self.bus_adc_resolution << 7 | \
                      self.shunt_adc_resolution << 3 | \
                      self.mode
        self.write(_REG_CONFIG,self.config)

    def getShuntVoltage_mV(self):
        self.write(_REG_CALIBRATION,self._cal_value)
        value = self.read(_REG_SHUNTVOLTAGE)
        if value > 32767:
            value -= 65535
        return value * 0.01

    def getBusVoltage_V(self):
        self.write(_REG_CALIBRATION,self._cal_value)
        self.read(_REG_BUSVOLTAGE)
        return (self.read(_REG_BUSVOLTAGE) >> 3) * 0.004

    def getCurrent_mA(self):
        value = self.read(_REG_CURRENT)
        if value > 32767:
            value -= 65535
        return value * self._current_lsb

    def getPower_W(self):
        self.write(_REG_CALIBRATION,self._cal_value)
        value = self.read(_REG_POWER)
        if value > 32767:
            value -= 65535
        return value * self._power_lsb
        
if __name__=='__main__':

    # Create an INA219 instance.
    ina219 = INA219(addr=0x42)
    while True:
        bus_voltage = ina219.getBusVoltage_V()             # voltage on V- (load side)
        shunt_voltage = ina219.getShuntVoltage_mV() / 1000 # voltage between V+ and V- across the shunt
        current = ina219.getCurrent_mA()                   # current in mA
        power = ina219.getPower_W()                        # power in W
        p = (bus_voltage - 6)/2.4*100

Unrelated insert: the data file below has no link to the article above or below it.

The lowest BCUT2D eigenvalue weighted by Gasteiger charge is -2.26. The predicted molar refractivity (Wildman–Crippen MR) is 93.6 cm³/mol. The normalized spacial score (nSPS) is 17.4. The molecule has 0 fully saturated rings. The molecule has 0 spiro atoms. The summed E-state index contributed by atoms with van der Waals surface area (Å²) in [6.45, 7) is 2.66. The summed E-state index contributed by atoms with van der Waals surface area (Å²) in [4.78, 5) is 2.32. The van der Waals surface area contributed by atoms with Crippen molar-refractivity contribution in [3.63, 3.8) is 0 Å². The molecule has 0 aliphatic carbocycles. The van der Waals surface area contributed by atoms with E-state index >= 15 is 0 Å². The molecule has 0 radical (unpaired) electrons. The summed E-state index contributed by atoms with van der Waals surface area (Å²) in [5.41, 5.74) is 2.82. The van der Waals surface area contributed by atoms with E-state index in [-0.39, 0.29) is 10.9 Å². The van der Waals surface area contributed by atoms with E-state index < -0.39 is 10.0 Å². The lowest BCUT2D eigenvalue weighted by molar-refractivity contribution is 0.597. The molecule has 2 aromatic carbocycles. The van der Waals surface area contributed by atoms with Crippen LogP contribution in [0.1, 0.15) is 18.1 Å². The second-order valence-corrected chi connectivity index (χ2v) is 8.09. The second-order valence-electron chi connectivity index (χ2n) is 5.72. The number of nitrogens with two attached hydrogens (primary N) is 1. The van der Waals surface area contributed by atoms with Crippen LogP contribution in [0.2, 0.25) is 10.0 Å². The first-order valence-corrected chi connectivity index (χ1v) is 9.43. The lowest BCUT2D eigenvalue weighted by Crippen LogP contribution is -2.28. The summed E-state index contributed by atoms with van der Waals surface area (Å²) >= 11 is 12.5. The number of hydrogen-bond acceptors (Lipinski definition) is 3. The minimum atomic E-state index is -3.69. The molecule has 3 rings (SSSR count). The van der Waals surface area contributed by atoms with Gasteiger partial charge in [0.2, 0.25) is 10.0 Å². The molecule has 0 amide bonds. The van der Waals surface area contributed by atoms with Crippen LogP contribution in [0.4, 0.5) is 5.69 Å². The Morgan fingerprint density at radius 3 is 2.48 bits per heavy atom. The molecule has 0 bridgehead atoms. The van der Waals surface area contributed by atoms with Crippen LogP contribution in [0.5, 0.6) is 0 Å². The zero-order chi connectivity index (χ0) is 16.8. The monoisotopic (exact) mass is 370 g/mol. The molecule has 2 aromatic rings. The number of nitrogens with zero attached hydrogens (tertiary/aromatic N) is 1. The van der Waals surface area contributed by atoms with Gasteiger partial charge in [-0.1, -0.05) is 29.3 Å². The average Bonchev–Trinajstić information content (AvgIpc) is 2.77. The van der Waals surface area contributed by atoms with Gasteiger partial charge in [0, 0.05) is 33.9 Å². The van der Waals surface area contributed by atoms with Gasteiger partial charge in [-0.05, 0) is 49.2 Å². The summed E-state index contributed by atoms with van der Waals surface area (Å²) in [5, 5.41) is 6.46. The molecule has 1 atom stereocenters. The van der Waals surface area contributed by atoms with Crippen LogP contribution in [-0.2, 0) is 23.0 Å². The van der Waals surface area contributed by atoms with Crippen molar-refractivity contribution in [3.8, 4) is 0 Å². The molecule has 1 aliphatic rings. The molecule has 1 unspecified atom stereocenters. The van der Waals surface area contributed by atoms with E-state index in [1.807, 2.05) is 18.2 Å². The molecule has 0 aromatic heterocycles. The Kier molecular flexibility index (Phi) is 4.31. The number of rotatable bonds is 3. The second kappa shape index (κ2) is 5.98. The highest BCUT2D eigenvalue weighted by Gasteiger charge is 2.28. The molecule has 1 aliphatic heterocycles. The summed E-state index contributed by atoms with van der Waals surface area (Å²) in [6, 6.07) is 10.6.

if(p > 100):p = 100
        #shutdown happens when battery is below 25% and the device is actively discharging
        if(p < 25 and current/1000 < -0.30):
            call("sudo shutdown --poweroff", shell=True) #safe poweroff at 30 percent
            sys.exit()        
        if(p < 0):p = 0

        # INA219 measure bus voltage on the load side. So PSU voltage = bus_voltage + shunt_voltage
        #print("PSU Voltage:   {:6.3f} V".format(bus_voltage + shunt_voltage))
        #print("Shunt Voltage: {:9.6f} V".format(shunt_voltage))
        print("Load Voltage:  {:6.3f} V".format(bus_voltage))
        print("Current:       {:9.6f} A".format(current/1000))
        print("Power:         {:6.3f} W".format(power))
        print("Percent :       {:3.1f}".format(p))
        print("Shutdown at 25%")
        print("")
        
        #if you want to send the data via REST here is how
        #data = {"load": round(bus_voltage, 2), "current": round(current/1000, 2), "power": round(power, 2), "battery": round(p, 2)}
        #data = json.dumps(data) 
        #URL = "http://home.local:1880/power"     
        #headers = {'Content-type': 'application/json', 'Accept': 'text/plain'}
        #response = requests.post(URL, data, headers, auth=("user", "pass"))    
        
        time.sleep(30)


When triggered, it will schedule the shutdown, exit out the script and display a message:

Shutdown scheduled for Sat 2022-01-22 16:23:54 GMT, use 'shutdown -c' to cancel.

The system will terminate a minute later in a safe and planned manner.

It would be nice to see a simple battery indicator LED included on the PCB, but knowing that you can get the data from the board, you can always design your own indicator.

Final thoughts

Waveshare UPS HAT (Amazon, AliExpress, ThePiHut) is a nice improvement over the other UPS board I had. It keeps the server alive long enough to either survive a power cut or me accidentally blow up the main fuse or shut down safely when the power isn't restored in time. With dozen or so battery-operated ZigBee sensors, I have the incentive to log all that data even during the shutdown, and do my best to keep the system and collected data intact. After all, better safe than sorry, and £21 is a fair price to pay for that peace of mind. All I need now is a much better case! Let me know if you have any questions in this Reddit thread.